Communist Suppression Operations Command

The Communist Suppression Operations Command (CSOC) was established in 1965[1] with the assistance of the United States to coordinate nationwide anti-communist operations.[12][13]

Following the 17 November 1971 coup by military dictators Thanom Kittikachorn and Praphas Charusathien, Praphas appointed himself interior minister, chief of police, and head of CSOC.

The CSOC was implicated in several atrocities in its 1970s war against leftist groups. This included the Red Drum Massacre, the mass murder of southern Thai activists by burning them alive in gasoline drums.[14]

Student leader Thirayuth Boonmee showed evidence that the destruction of Ban Na Sai village, Bueng Kan District, Nong Khai Province (As of 2011, Bueng Kan Province) in northeast Thailand[citation needed] was the handiwork of the CSOC.[15] The military had earlier claimed that the Communist Party of Thailand (CPT) was responsible for the village's destruction.[citation needed]

CSOC's name was changed to ISOC in 1974.[1]

Operations during the 1970s

ISOC conducted operations in cities and the Thai countryside to subvert leftist groups through propaganda and violence.[16] In 1973, the ISOC commenced a bombing campaign against hill tribe villages in northern Thailand.[citation needed]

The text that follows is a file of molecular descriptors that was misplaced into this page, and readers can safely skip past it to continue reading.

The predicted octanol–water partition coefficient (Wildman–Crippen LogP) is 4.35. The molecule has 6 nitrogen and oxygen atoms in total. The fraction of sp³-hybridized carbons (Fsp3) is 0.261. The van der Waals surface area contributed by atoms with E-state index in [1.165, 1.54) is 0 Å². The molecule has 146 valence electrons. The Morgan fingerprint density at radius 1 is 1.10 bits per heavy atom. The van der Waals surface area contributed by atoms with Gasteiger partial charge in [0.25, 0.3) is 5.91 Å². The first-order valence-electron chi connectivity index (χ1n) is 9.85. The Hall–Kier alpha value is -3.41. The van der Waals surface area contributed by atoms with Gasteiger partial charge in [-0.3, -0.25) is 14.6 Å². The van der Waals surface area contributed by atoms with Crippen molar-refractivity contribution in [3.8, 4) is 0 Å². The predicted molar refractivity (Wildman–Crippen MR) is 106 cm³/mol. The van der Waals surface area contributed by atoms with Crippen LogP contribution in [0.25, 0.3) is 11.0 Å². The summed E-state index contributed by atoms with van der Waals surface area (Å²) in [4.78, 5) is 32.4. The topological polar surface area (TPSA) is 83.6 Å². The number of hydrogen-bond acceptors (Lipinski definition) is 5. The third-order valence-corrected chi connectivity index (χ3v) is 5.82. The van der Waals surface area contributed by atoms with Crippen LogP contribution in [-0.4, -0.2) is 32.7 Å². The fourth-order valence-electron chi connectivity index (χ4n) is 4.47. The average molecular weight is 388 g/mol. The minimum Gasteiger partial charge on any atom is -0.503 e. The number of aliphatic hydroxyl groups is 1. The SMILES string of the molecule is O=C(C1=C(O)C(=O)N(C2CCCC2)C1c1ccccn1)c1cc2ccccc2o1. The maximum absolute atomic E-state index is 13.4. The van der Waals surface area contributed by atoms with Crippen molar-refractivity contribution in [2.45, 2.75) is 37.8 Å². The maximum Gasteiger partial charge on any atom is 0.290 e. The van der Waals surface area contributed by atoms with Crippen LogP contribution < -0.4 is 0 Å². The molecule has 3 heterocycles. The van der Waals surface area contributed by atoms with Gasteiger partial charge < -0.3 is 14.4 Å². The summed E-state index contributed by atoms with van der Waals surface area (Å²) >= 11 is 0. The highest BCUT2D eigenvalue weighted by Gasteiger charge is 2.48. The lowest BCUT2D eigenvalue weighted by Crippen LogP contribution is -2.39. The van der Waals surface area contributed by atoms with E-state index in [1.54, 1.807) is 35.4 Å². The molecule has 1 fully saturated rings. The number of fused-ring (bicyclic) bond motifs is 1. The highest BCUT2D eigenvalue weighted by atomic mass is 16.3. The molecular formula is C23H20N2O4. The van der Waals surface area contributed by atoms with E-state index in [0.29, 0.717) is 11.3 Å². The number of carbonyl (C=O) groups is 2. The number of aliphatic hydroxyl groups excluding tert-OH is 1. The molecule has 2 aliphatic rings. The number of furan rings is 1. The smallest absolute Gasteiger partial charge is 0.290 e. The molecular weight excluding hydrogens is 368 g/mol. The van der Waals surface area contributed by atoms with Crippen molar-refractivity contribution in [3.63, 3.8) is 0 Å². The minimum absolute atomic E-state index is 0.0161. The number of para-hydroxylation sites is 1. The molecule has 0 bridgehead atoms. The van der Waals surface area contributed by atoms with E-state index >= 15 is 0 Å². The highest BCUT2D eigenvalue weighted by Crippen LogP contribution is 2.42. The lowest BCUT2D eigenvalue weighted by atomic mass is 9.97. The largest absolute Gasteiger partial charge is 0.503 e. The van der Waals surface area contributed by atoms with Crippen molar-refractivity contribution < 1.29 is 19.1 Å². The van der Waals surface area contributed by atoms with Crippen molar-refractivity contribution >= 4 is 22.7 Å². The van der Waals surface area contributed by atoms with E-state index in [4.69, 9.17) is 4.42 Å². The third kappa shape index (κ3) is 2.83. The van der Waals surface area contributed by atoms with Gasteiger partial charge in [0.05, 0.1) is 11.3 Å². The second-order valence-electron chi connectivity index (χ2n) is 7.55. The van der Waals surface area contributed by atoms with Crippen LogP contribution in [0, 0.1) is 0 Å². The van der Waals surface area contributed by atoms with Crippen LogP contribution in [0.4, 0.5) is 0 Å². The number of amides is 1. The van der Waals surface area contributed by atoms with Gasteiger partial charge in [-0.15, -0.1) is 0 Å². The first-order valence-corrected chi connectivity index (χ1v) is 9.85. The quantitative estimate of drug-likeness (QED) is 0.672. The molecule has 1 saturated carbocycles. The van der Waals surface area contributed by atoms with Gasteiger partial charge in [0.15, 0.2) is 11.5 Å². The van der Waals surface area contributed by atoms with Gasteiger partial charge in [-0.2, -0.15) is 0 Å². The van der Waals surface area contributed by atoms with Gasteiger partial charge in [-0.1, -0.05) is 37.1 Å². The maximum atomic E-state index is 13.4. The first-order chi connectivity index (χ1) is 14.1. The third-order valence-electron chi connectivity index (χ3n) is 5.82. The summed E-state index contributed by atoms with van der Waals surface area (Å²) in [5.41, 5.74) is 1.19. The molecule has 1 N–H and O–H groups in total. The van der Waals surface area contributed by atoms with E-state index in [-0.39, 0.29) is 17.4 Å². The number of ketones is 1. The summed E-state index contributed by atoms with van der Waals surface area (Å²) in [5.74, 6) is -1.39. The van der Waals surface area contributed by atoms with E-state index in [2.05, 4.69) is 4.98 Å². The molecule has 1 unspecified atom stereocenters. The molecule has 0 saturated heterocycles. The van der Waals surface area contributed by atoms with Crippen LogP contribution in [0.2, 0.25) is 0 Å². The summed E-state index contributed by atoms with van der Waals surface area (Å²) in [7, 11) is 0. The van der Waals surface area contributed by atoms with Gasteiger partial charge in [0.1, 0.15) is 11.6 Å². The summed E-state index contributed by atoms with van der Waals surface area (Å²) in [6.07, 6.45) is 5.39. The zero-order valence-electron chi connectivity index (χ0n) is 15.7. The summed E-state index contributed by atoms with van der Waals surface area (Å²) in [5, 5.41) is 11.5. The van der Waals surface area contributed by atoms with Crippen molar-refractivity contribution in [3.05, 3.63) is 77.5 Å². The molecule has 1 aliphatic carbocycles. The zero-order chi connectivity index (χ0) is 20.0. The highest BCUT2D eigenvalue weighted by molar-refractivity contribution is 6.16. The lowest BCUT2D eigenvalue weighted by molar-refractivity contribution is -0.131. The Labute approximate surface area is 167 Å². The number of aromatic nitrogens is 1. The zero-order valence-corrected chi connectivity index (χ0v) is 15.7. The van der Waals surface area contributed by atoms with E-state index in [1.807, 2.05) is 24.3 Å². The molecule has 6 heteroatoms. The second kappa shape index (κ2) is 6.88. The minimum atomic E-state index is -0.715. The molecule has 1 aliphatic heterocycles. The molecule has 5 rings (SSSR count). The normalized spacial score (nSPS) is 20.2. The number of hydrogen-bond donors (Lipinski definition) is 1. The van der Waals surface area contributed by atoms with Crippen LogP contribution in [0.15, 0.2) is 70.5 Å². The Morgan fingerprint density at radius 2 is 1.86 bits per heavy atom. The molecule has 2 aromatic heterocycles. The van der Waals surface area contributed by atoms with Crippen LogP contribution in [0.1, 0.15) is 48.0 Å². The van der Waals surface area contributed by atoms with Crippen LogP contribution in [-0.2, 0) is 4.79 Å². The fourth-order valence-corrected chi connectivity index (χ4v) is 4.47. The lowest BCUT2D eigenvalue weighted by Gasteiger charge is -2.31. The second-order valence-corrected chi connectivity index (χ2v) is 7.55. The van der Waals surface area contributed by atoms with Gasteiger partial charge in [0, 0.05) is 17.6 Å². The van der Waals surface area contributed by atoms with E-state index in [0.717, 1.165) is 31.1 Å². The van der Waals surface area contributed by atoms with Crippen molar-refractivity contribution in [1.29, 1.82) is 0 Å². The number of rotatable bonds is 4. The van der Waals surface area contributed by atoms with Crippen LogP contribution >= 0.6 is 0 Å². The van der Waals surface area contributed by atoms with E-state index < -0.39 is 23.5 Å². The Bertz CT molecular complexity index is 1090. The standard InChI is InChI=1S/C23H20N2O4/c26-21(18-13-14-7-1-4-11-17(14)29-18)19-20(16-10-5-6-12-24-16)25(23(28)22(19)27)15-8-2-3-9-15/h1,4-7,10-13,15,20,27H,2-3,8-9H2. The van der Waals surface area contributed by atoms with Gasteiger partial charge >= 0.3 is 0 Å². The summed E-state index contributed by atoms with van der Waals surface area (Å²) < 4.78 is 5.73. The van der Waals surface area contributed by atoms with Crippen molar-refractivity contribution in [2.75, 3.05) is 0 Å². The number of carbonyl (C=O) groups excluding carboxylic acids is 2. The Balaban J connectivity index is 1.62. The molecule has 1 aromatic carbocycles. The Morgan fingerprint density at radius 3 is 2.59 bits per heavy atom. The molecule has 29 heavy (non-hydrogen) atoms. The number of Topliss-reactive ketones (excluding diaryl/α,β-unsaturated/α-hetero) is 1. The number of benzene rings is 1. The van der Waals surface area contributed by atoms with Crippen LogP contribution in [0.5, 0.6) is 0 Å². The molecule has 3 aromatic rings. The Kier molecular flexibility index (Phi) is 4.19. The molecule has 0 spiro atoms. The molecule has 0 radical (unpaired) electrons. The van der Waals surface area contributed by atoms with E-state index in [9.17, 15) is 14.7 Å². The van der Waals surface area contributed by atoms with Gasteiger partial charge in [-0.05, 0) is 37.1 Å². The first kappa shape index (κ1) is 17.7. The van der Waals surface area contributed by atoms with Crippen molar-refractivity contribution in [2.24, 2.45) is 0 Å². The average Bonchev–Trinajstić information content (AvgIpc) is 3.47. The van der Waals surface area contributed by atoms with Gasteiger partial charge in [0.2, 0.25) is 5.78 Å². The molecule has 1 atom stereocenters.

Prime Minister to-be Prem Tinsulanonda was a senior officer of the ISOC.[citation needed]

ISOC's role declined starting in the early-1980s after the downfall of the CPT. However, it still had great influence. On 1 April 1987, after Prime Minister Kukrit Pramoj claimed that ISOC had been brainwashed by communists, over 200 Thai Army Rangers attacked the prime minister's residence.[17][failed verification]

Political intervention

Plot to assassinate Thaksin Shinawatra

ISOC Deputy Director Pallop Pinmanee was sacked[18] after Lieutenant Thawatchai Klinchana,[19] his driver, was found driving a car containing 67 kilograms of explosives near the residence of Prime Minister Thaksin Shinawatra. Pallop denied all involvement, noting that "If I was behind it, I would not have missed."[20] A government spokesperson stated that the explosives in the car were completely assembled, equipped with a remote sensor ready to be detonated, and would have had a blast radius of around one kilometre.[4]

Information Operations